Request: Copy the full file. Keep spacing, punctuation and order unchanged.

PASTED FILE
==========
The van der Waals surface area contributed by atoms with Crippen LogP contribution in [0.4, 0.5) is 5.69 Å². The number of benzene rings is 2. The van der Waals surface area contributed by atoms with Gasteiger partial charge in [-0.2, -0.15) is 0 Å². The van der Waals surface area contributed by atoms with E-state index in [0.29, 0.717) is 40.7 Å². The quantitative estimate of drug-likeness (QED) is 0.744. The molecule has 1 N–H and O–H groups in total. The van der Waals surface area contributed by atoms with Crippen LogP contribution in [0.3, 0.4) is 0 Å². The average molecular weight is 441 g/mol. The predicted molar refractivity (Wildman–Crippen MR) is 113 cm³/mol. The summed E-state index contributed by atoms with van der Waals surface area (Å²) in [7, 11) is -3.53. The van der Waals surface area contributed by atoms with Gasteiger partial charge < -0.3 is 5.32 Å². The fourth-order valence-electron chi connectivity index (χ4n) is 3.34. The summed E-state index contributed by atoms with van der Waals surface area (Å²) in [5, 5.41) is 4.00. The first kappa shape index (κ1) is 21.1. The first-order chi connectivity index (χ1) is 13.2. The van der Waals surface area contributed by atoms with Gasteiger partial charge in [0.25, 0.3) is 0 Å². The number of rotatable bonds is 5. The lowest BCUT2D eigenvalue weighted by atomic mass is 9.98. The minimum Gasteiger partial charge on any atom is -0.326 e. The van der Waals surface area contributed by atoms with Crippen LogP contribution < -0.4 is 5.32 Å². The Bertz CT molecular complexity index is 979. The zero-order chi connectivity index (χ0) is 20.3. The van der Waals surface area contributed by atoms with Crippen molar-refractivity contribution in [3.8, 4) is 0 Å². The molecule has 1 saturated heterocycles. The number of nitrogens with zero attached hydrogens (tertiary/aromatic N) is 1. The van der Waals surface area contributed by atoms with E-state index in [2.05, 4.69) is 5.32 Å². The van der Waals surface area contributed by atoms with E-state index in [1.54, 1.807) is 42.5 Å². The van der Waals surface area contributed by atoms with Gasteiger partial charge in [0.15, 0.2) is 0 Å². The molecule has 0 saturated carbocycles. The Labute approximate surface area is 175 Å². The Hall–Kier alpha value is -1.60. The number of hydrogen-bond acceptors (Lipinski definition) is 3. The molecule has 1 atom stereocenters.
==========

The van der Waals surface area contributed by atoms with Crippen LogP contribution in [0.4, 0.5) is 5.69 Å². The number of benzene rings is 2. The van der Waals surface area contributed by atoms with Gasteiger partial charge in [-0.2, -0.15) is 0 Å². The van der Waals surface area contributed by atoms with E-state index in [0.29, 0.717) is 40.7 Å². The quantitative estimate of drug-likeness (QED) is 0.744. The molecule has 1 N–H and O–H groups in total. The van der Waals surface area contributed by atoms with Crippen LogP contribution in [0.3, 0.4) is 0 Å². The average molecular weight is 441 g/mol. The predicted molar refractivity (Wildman–Crippen MR) is 113 cm³/mol. The summed E-state index contributed by atoms with van der Waals surface area (Å²) in [7, 11) is -3.53. The van der Waals surface area contributed by atoms with Gasteiger partial charge < -0.3 is 5.32 Å². The fourth-order valence-electron chi connectivity index (χ4n) is 3.34. The summed E-state index contributed by atoms with van der Waals surface area (Å²) in [5, 5.41) is 4.00. The first kappa shape index (κ1) is 21.1. The first-order chi connectivity index (χ1) is 13.2. The van der Waals surface area contributed by atoms with Gasteiger partial charge in [0.25, 0.3) is 0 Å². The number of rotatable bonds is 5. The lowest BCUT2D eigenvalue weighted by atomic mass is 9.98. The minimum Gasteiger partial charge on any atom is -0.326 e. The van der Waals surface area contributed by atoms with Crippen LogP contribution < -0.4 is 5.32 Å². The Bertz CT molecular complexity index is 979. The zero-order chi connectivity index (χ0) is 20.3. The van der Waals surface area contributed by atoms with Crippen molar-refractivity contribution in [3.8, 4) is 0 Å². The molecule has 1 saturated heterocycles. The number of nitrogens with zero attached hydrogens (tertiary/aromatic N) is 1. The van der Waals surface area contributed by atoms with E-state index in [2.05, 4.69) is 5.32 Å². The van der Waals surface area contributed by atoms with E-state index in [1.54, 1.807) is 42.5 Å². The van der Waals surface area contributed by atoms with Gasteiger partial charge in [0.15, 0.2) is 0 Å². The molecule has 0 saturated carbocycles. The Labute approximate surface area is 175 Å². The Hall–Kier alpha value is -1.60. The number of hydrogen-bond acceptors (Lipinski definition) is 3. The molecule has 1 atom stereocenters.